Online Tool Could Help Users Find Possible Causes of Their Symptoms

Diana Campelo Delgado avatar

by Diana Campelo Delgado |

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ThinkGenetic is set to release a version of its online interactive tool to help in the diagnosis of Fabry disease as part of upcoming pilot initiatives by Takeda Pharmaceutical.

The initial pilot programs, to be released this year, will also include versions of the diagnostic tool, called SymptomMatcher, for other chronic conditions such as Gaucher disease and Hunter Syndrome.

“Disease awareness and diagnosis are two very critical steps in addressing the needs and treatment of patients with Rare Metabolic Diseases like Fabry, Gaucher and Hunter,” Marie Gray, an executive at Takeda, said in a press release. “The Takeda teams in GEM [Growth and Emerging Markets] are motivated and excited to roll-out our disease awareness pilots in 2021.”

Takeda’s pilot program, which began in Taiwan, was designed to educate patients about Fabry and Gaucher disease through easy-to-use online landing pages. The pilot program also introduced specific versions of the SymptomMatcher diagnostic tool for those medical conditions.

The tool uses artificial intelligence to determine if seemingly unrelated signs and symptoms could be the result of an underlying, undiagnosed genetic condition. It uses plain language and a simple question-and-answer format to guide users through the online process. Users answer general questions about themselves and their health, then enter the symptoms they’re experiencing. Then the SymptomMatcher finds genetic diseases that might explain some or all of the presented symptoms.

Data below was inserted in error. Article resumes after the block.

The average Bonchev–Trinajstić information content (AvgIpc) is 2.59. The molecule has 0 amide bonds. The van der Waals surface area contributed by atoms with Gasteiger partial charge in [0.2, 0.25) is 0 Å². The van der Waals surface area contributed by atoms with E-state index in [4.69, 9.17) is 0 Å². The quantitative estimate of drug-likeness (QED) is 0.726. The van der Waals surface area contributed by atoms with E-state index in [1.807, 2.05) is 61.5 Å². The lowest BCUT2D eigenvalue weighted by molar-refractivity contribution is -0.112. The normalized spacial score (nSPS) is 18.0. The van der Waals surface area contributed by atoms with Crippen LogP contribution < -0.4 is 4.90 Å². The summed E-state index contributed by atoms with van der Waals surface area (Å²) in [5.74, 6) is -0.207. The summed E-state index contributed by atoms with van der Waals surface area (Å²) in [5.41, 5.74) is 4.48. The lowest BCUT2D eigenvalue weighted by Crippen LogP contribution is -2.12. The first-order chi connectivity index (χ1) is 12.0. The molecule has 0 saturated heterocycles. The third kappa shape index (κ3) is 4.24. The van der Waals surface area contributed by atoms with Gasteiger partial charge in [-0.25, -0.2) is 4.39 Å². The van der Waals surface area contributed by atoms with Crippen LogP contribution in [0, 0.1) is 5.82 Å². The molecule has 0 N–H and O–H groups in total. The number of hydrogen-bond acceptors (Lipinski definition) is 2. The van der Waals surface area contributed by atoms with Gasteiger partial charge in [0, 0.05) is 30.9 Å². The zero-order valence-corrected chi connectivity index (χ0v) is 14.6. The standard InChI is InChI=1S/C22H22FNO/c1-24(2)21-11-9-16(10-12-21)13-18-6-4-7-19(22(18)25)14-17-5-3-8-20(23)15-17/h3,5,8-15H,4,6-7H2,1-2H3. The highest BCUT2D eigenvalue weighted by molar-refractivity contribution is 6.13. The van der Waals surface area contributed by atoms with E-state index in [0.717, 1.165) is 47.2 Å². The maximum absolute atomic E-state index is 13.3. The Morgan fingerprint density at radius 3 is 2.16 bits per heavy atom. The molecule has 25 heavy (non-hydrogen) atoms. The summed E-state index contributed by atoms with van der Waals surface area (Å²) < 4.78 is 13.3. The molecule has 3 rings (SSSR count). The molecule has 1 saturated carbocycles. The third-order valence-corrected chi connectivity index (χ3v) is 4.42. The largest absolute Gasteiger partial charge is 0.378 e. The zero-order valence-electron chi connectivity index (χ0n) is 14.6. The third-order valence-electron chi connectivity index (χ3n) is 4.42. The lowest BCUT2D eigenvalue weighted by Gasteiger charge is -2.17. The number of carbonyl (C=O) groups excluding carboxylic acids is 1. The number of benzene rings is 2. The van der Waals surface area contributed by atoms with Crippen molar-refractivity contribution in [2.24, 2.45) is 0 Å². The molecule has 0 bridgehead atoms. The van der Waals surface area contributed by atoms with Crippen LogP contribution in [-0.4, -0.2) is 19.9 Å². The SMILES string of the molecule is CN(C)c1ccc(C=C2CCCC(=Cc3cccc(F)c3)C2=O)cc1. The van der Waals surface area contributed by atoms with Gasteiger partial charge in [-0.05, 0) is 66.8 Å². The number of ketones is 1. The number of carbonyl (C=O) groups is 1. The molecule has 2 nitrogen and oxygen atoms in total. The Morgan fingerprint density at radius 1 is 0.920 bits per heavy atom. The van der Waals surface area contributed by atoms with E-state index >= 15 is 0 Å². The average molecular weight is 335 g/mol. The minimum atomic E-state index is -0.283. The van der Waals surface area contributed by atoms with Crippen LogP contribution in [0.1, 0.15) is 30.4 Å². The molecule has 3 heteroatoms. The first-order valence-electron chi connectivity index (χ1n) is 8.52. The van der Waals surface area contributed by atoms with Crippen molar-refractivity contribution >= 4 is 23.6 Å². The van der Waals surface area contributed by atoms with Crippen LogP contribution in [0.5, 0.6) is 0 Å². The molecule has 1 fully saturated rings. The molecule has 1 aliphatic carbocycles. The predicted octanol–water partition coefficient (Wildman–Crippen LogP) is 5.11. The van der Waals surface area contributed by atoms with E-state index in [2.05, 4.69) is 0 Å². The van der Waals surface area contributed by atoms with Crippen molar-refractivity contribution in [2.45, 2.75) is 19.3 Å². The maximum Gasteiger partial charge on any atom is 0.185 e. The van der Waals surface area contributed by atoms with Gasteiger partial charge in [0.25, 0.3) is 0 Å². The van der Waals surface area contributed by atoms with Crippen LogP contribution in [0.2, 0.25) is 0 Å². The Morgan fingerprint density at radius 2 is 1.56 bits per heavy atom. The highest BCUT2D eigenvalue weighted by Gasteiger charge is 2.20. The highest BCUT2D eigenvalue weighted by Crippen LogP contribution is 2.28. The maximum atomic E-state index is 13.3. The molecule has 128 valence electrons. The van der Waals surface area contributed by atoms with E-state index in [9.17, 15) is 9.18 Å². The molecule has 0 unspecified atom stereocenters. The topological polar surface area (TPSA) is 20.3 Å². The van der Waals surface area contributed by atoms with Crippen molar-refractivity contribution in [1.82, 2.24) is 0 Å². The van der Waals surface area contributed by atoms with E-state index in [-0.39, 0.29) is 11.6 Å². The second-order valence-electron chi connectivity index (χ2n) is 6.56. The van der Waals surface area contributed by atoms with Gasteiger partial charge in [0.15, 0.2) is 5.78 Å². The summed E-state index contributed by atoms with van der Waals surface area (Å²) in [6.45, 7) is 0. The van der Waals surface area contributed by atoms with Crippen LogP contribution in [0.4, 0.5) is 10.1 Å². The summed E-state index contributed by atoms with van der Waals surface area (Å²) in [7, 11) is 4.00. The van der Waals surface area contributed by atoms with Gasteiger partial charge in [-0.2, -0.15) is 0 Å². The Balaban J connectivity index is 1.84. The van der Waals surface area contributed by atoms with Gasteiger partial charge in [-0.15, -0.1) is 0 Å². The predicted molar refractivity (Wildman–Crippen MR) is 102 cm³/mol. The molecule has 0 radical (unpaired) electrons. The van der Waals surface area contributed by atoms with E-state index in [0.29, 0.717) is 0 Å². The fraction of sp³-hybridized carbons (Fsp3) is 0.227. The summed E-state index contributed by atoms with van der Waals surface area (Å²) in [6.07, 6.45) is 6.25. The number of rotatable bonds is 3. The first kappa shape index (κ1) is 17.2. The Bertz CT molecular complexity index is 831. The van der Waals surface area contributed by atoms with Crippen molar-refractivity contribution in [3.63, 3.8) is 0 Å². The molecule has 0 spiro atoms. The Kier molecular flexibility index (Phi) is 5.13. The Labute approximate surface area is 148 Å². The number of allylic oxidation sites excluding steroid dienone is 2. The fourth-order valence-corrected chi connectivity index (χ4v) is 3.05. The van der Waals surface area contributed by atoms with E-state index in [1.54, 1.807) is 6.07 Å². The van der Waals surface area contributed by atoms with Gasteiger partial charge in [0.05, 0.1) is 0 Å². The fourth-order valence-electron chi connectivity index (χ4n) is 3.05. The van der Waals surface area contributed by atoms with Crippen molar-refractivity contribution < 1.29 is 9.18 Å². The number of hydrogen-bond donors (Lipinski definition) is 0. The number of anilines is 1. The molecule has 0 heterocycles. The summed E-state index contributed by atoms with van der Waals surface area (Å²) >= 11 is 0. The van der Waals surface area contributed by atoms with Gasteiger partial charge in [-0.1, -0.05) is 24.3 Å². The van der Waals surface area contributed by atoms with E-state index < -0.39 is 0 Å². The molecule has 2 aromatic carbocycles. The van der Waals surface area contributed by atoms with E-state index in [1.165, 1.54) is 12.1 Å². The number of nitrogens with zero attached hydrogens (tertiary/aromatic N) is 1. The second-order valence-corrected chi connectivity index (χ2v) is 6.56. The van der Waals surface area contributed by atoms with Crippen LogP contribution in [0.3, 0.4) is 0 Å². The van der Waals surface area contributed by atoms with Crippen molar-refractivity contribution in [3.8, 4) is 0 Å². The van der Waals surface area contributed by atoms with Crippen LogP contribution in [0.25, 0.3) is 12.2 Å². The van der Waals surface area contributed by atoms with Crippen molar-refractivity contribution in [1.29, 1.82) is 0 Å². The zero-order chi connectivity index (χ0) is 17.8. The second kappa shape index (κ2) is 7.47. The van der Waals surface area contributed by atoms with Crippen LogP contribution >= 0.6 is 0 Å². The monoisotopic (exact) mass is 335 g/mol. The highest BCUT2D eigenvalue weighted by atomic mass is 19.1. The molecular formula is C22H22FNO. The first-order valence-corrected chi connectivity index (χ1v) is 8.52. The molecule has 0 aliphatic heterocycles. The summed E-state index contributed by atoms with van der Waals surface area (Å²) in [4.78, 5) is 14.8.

“Providing interactive, patient-focused tools empowers individuals and families to understand possible underlying causes of their medical issues and effectively discuss them with their healthcare providers,” said Dawn Laney, genetic counselor and co-founder of ThinkGenetic. “This is a critical element to shortening the diagnostic odyssey.”

After the first pilot program in Taiwan, Takeda is expanding the initiative to five countries: Mexico, Argentina, Brazil, Turkey, and Russia.

“This collaborative undertaking not only supports important educational initiatives in genetics but also harnesses the power of innovative technology to decrease the diagnostic odyssey,” said Dave Jacob, CEO of ThinkGenetic. “This partnership initiative can help provide a way for patients and healthcare providers to work together and uncover possible causes of health issues due to an underlying genetic component.”